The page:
Getting physically fit is a typical New Year's resolution. Given that most of us spend more time online than in a gym, the start of the new year also might be a great time to improve your security “fitness.” As with physical fitness challenges, the biggest issue with digital security is always stagnation. That is, if you don't move and don't change, atrophy sets in. In physical fitness, atrophy is a function of muscles not being exercised. In digital fitness, security risks increase when you fail to change passwords, update network systems and adopt improved security technology. Before long, your IT systems literally become a “sitting duck.” Given the volume of data breaches that occurred in 2016, it is highly likely that everyone reading this has had at least one breach of their accounts compromised in some way, such as their Yahoo data account. Hackers somewhere may have one of the passwords you’ve used at one point to access a particular site or service. If you're still using that same password somewhere, in a way that can connect that account to you, that's a non-trivial risk. Changing passwords is the first of eight security resolutions that can help to improve your online security fitness in 2017. Click through this eWEEK slide show to discover the rest.
  • Pwn2Own 2017 Takes Aim at Linux, Servers and Web Browsers
    10th anniversary edition of Pwn2Own hacking contest offers over $1M in prize money to security researchers across a long list of targets including Virtual Machines, servers, enterprise applications and web browsers. Over the last decade, the Zero Day Initiative's (ZDI) annual Pwn2Own competition has emerged to become one of the premiere events on the information security calendar and the 2017 edition does not look to be any different. For the tenth anniversary of the Pwn2Own contest, ZDI, now owned and operated by Trend Micro, is going farther than ever before, with more targets and more prize money available for security researchers to claim by successfully executing zero-day exploits.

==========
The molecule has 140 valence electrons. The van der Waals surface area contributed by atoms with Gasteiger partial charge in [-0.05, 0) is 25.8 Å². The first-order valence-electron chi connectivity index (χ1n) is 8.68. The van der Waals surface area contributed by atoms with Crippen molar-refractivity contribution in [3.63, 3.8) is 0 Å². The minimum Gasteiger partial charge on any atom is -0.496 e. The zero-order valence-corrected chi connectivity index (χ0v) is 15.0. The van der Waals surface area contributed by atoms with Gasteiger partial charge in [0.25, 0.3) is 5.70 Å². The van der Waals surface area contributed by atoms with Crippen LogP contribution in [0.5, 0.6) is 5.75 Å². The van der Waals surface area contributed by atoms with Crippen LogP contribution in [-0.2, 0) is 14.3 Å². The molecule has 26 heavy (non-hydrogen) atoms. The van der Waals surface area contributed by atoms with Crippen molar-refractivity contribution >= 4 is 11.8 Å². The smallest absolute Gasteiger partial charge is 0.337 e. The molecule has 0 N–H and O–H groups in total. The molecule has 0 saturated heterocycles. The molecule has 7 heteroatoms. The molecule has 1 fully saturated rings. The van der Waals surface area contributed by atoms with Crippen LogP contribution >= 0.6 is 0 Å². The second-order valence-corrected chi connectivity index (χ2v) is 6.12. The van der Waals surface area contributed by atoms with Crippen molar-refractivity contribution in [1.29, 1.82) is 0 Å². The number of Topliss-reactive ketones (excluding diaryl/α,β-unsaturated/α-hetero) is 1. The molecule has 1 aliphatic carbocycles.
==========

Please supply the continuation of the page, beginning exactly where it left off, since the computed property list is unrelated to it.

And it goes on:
• 'Factorio' is another game that was being hit by key scammers
    In another case of scammers trying to buy keys with often stolen credit cards to sell on websites like G2A, the developers of 'Factorio' have written about their experience with it (and other stuff too).

Red Hat News

Development News: LLVM, New Releases, and GCC

PulseAudio 10 and Virtual GPU in Linux

  • PulseAudio 10 Coming Soon, Using Memfd Shared Memory By Default
    It's been a half year since the debut of PulseAudio 9.0 while the release of PulseAudio 10 is coming soon. PulseAudio 9.99.1 development release was tagged earlier this month, then usually after x.99.2 marks the official release, so it won't be much longer now before seeing PulseAudio 10.0 begin to appear in Linux distributions.
  • Experimenting With Virtual GPU Support On Linux 4.10 + Libvirt
    With the Linux 4.10 kernel having initial but limited Intel Graphics Virtualization Tech support, you can begin playing with the experimental virtual GPU support using the upstream kernel and libvirt.